At the risk of sounding like a cliche, the dawn of a new year causes me to reflect on the year just passing. I can honestly say I will not be sad to say “aloha oe” to 2010. It’s been a really tough year for all of us who worked at The Honolulu Advertiser. It began with uncertainty about the fate of the 154-year-old newspaper. On June 6 it marked the publishing of the venerable paper’s last issue…ever. Its demise left many of us out of work for the first time in our lives.
For those of us in the newsroom, it also comes with the realization that not only were our jobs lost, but journalism as we know it, a career we chose with such optimism and enthusiasm, may be dying. We chose this career path to make a difference. How can we do that now, in such a fractured and confusing media environment?
Many former Advertiser employees are finding ways to completely reinvent themselves. They are going back to school to pursue other subjects or taking jobs in fields far away from journalism. Others are seeking new avenues for their writing or photography. That’s what this blog has been for me. I desperately miss my readers and their heartfelt appreciation. I hope to reach them through this blog and to continue to grow it and improve it throughout 2011 so it will be welcome and useful to them.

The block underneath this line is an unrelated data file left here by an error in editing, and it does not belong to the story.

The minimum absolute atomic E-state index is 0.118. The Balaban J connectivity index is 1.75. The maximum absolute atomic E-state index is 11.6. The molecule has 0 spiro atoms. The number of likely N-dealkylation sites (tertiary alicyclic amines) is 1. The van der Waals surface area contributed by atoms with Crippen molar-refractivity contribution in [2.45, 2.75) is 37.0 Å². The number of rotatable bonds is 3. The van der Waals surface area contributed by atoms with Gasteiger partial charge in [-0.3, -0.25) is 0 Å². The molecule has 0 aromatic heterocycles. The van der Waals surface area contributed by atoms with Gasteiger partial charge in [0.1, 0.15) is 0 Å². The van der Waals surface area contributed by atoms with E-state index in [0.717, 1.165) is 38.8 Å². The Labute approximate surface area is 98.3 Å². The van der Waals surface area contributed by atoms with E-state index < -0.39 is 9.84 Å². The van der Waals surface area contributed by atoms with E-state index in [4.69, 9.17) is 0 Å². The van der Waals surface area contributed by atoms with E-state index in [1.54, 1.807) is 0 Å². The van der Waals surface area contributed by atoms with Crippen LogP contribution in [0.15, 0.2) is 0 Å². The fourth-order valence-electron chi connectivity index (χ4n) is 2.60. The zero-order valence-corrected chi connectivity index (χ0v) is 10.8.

Watch my blog throughout next year for occasional stories about where former Advertiser employees have landed. Let me know who you would like to hear about. I will do my best to find him or her and report on their lives post-Advertiser.
Another avenue some former Advertiser folks have pursued is art. I know I have dedicated much more time to my art since June. Several of the artists who participated in our “CathARTic” show last summer have continued, and expanded upon, their art pursuits. I came across this interesting observation about the importance of art in our current times from artist Robert Genn. He began his treatise with statements about the demise of newspapers in his town, the demise of books due to the rise of Kindle, and other comments on the new media. He ended with optimism for the future of art: